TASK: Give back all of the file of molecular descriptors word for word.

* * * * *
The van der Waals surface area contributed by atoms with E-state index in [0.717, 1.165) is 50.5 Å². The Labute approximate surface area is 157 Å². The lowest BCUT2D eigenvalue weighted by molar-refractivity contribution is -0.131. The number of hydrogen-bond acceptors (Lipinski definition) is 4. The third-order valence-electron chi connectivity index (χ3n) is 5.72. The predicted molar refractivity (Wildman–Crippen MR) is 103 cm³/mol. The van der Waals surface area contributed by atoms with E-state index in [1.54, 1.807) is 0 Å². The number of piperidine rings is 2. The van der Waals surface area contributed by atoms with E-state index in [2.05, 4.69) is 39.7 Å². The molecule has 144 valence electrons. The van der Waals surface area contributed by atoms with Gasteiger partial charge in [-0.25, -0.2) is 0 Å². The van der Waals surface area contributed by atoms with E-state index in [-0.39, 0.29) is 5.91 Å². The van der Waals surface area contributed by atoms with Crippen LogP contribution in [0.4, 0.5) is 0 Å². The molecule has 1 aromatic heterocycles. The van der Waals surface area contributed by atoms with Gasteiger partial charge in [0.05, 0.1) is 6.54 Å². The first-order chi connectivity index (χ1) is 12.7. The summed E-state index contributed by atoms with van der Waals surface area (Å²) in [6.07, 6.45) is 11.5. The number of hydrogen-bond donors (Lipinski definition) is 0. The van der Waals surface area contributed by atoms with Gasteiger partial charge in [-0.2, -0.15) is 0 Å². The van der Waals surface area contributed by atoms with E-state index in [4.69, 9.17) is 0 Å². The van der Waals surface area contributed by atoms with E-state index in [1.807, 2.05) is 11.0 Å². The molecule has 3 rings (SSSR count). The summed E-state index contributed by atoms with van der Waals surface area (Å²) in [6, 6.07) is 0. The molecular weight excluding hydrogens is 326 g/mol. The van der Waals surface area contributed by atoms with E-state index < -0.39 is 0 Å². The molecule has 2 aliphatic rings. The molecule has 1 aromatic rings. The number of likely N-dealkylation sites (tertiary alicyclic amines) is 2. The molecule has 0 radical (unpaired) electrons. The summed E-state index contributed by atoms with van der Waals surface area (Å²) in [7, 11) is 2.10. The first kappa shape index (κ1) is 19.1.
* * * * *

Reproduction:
The van der Waals surface area contributed by atoms with E-state index in [0.717, 1.165) is 50.5 Å². The Labute approximate surface area is 157 Å². The lowest BCUT2D eigenvalue weighted by molar-refractivity contribution is -0.131. The number of hydrogen-bond acceptors (Lipinski definition) is 4. The third-order valence-electron chi connectivity index (χ3n) is 5.72. The predicted molar refractivity (Wildman–Crippen MR) is 103 cm³/mol. The van der Waals surface area contributed by atoms with E-state index in [1.54, 1.807) is 0 Å². The number of piperidine rings is 2. The van der Waals surface area contributed by atoms with E-state index in [2.05, 4.69) is 39.7 Å². The molecule has 144 valence electrons. The van der Waals surface area contributed by atoms with Gasteiger partial charge in [-0.25, -0.2) is 0 Å². The van der Waals surface area contributed by atoms with E-state index in [-0.39, 0.29) is 5.91 Å². The van der Waals surface area contributed by atoms with Crippen LogP contribution in [0.4, 0.5) is 0 Å². The molecule has 1 aromatic heterocycles. The van der Waals surface area contributed by atoms with Gasteiger partial charge in [0.05, 0.1) is 6.54 Å². The first-order chi connectivity index (χ1) is 12.7. The summed E-state index contributed by atoms with van der Waals surface area (Å²) in [6.07, 6.45) is 11.5. The number of hydrogen-bond donors (Lipinski definition) is 0. The van der Waals surface area contributed by atoms with Gasteiger partial charge in [-0.2, -0.15) is 0 Å². The van der Waals surface area contributed by atoms with E-state index in [4.69, 9.17) is 0 Å². The van der Waals surface area contributed by atoms with E-state index in [1.807, 2.05) is 11.0 Å². The molecule has 3 rings (SSSR count). The summed E-state index contributed by atoms with van der Waals surface area (Å²) in [6, 6.07) is 0. The molecular weight excluding hydrogens is 326 g/mol. The van der Waals surface area contributed by atoms with E-state index < -0.39 is 0 Å². The molecule has 2 aliphatic rings. The molecule has 1 aromatic rings. The number of likely N-dealkylation sites (tertiary alicyclic amines) is 2. The molecule has 0 radical (unpaired) electrons. The summed E-state index contributed by atoms with van der Waals surface area (Å²) in [7, 11) is 2.10. The first kappa shape index (κ1) is 19.1.